Interesting post over at naked capitalism arguing that although most people seem to think more liquidity is good for the financial system, maybe it’s actually the culprit behind problems like overly short-term thinking by public company CEOs:
But in the equity markets, it may be easier to make a case for the hidden costs of perhaps too much ease of trading. The usual scapegoat for Corporate America’s short-termism is options-based executive pay. But another culprit is the lack of long-term shareholders. I should verify this independently, but a McKinsey director told me not long ago that the average NYSE stock is held seven months, down from eleven months around 2000. No wonder CEOs feel they can pay themselves whatever they want to. They truly aren’t beholden to anyone. Transient stockholders deserve no loyalty, but the loyal owners wind up being comparatively few in number (I’d love to see a chart showing the full distribution).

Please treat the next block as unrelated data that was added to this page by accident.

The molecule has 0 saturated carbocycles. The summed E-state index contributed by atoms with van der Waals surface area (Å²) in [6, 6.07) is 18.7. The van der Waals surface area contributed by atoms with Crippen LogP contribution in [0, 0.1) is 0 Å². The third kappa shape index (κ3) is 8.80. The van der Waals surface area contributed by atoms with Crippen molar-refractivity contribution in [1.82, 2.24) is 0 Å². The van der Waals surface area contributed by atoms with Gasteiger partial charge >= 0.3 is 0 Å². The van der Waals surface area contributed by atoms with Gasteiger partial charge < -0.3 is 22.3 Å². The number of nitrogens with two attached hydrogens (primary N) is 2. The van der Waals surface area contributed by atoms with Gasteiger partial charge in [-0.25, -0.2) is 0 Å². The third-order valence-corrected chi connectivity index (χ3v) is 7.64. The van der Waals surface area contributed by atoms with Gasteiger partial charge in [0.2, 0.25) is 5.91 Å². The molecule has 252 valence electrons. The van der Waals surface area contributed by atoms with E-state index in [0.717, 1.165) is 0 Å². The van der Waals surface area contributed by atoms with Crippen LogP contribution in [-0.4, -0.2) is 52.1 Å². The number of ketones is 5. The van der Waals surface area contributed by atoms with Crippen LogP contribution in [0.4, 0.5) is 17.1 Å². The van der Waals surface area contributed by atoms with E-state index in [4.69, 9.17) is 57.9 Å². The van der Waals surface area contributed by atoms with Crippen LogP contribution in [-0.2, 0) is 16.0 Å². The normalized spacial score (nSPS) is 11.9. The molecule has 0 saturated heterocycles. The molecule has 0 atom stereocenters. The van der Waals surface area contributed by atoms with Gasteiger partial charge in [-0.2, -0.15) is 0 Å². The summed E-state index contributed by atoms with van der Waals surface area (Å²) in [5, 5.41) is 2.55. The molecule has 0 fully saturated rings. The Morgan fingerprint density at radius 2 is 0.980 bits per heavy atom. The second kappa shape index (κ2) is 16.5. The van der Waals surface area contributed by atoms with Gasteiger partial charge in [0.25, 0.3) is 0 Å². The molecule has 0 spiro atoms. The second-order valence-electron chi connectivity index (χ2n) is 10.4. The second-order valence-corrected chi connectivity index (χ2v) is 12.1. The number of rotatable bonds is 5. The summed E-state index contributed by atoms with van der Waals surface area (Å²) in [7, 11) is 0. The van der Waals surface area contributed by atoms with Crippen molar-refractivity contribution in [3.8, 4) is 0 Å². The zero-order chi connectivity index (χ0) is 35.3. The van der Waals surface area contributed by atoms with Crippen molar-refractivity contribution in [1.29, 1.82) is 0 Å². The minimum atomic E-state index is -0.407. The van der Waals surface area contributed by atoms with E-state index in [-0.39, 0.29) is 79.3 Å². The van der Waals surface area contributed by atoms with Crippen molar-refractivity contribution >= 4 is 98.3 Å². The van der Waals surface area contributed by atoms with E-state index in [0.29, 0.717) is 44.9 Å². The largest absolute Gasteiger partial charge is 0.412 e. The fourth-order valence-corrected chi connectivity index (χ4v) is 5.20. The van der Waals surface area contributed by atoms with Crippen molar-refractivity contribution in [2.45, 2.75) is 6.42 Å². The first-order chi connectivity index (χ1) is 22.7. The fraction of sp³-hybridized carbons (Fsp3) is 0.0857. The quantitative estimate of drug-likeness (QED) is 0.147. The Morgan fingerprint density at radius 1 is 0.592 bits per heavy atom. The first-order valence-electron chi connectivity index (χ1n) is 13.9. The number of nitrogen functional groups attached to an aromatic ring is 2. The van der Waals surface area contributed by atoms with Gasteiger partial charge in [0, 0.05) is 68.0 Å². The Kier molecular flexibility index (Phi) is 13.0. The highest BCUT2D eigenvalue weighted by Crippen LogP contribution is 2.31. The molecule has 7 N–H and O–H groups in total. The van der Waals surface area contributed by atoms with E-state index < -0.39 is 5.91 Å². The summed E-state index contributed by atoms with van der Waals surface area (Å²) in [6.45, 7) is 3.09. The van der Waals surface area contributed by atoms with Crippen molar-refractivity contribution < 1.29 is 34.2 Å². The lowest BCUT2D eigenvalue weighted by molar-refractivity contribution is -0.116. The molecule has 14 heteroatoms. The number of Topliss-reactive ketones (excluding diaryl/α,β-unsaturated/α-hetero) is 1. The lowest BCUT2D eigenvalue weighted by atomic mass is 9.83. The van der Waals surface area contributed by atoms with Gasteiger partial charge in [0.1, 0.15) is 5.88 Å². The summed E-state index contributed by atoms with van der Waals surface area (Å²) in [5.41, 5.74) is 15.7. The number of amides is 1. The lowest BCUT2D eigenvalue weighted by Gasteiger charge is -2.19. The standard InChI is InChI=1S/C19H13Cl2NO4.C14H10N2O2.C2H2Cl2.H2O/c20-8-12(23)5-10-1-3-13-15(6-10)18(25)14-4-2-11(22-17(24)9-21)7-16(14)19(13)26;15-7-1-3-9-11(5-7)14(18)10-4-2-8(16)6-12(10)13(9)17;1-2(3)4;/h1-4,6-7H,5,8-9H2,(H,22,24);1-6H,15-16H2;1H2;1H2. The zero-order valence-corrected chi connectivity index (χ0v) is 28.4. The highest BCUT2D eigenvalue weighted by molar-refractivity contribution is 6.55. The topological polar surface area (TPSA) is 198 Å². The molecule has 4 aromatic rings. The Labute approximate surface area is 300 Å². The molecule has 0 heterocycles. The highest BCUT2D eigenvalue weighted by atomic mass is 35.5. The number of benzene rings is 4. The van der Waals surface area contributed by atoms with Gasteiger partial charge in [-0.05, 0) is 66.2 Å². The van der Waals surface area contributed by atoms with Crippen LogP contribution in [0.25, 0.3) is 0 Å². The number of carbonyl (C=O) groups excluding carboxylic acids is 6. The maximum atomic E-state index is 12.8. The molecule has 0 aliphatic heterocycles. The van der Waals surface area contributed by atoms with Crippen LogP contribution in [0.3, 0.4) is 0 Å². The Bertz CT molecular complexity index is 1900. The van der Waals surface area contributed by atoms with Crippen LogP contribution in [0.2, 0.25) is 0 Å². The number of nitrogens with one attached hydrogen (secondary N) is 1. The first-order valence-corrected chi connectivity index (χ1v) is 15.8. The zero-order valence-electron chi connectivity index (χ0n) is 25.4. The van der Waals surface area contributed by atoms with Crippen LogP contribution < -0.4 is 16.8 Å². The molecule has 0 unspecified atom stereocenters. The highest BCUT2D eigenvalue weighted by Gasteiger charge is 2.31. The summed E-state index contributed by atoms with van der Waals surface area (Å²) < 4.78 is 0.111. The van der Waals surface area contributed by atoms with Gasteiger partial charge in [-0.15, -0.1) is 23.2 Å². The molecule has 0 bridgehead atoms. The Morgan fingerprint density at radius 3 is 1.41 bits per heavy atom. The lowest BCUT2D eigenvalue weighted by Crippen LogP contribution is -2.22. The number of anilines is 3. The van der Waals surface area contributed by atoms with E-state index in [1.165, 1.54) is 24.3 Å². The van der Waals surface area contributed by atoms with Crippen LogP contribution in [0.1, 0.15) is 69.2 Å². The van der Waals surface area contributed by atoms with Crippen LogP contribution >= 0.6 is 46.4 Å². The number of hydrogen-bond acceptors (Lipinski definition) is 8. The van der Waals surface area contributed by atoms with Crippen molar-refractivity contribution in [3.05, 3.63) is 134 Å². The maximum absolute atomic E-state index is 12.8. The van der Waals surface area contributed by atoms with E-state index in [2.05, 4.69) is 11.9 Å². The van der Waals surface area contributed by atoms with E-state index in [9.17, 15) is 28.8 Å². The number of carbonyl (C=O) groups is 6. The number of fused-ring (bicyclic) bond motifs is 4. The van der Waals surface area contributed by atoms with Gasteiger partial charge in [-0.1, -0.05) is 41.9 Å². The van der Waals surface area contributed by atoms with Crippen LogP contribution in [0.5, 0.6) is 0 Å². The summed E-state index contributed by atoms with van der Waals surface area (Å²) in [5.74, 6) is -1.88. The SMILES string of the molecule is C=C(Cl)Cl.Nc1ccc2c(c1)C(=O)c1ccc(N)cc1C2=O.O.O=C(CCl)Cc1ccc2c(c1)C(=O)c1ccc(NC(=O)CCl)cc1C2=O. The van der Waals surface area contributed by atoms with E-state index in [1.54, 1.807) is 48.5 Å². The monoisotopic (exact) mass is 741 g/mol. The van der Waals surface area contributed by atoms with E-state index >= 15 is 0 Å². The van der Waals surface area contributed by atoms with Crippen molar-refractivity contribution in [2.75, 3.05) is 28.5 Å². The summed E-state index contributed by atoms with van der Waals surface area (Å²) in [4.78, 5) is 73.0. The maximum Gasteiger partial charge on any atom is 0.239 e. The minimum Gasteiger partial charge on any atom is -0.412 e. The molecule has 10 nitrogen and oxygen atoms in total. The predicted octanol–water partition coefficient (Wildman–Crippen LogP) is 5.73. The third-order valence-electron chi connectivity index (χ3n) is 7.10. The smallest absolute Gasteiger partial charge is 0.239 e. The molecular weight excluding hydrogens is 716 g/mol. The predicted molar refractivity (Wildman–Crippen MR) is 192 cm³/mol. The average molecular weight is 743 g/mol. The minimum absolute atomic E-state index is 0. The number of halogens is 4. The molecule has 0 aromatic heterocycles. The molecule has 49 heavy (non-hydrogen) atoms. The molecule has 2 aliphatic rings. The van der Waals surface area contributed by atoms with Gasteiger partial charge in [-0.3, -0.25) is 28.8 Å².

Because public shareholders can sell their shares at anytime, many of those shareholders only care about the short-term price of the stock. Contrast this to private companies such as VC-backed startups where it is standard for all shareholders to have non-transferable, illiquid stock and are therefore in it for the long haul.
Maybe public companies that want long term shareholders should issue shares that have restrictions on selling before a certain time (e.g. 1 year)?